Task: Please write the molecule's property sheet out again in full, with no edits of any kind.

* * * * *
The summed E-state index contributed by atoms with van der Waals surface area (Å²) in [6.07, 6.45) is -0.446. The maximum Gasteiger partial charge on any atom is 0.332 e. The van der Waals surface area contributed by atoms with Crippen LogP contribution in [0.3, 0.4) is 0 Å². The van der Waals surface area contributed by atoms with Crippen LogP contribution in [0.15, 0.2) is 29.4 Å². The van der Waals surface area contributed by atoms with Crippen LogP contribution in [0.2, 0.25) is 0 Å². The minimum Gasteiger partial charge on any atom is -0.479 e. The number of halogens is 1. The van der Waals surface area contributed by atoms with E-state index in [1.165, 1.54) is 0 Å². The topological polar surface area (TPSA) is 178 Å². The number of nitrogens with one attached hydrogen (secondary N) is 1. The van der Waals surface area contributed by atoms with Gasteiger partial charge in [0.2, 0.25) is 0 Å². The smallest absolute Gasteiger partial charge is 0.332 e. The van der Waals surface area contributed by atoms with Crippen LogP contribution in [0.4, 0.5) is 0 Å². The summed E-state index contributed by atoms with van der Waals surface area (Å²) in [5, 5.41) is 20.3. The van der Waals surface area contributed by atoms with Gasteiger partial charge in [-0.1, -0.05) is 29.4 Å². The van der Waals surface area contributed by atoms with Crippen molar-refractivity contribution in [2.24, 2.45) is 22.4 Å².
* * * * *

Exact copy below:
The summed E-state index contributed by atoms with van der Waals surface area (Å²) in [6.07, 6.45) is -0.446. The maximum Gasteiger partial charge on any atom is 0.332 e. The van der Waals surface area contributed by atoms with Crippen LogP contribution in [0.3, 0.4) is 0 Å². The van der Waals surface area contributed by atoms with Crippen LogP contribution in [0.15, 0.2) is 29.4 Å². The van der Waals surface area contributed by atoms with Crippen LogP contribution in [0.2, 0.25) is 0 Å². The minimum Gasteiger partial charge on any atom is -0.479 e. The number of halogens is 1. The van der Waals surface area contributed by atoms with E-state index in [1.165, 1.54) is 0 Å². The topological polar surface area (TPSA) is 178 Å². The number of nitrogens with one attached hydrogen (secondary N) is 1. The van der Waals surface area contributed by atoms with Gasteiger partial charge in [0.2, 0.25) is 0 Å². The smallest absolute Gasteiger partial charge is 0.332 e. The van der Waals surface area contributed by atoms with Crippen LogP contribution in [0.4, 0.5) is 0 Å². The summed E-state index contributed by atoms with van der Waals surface area (Å²) in [5, 5.41) is 20.3. The van der Waals surface area contributed by atoms with Gasteiger partial charge in [-0.1, -0.05) is 29.4 Å². The van der Waals surface area contributed by atoms with Crippen molar-refractivity contribution in [2.24, 2.45) is 22.4 Å².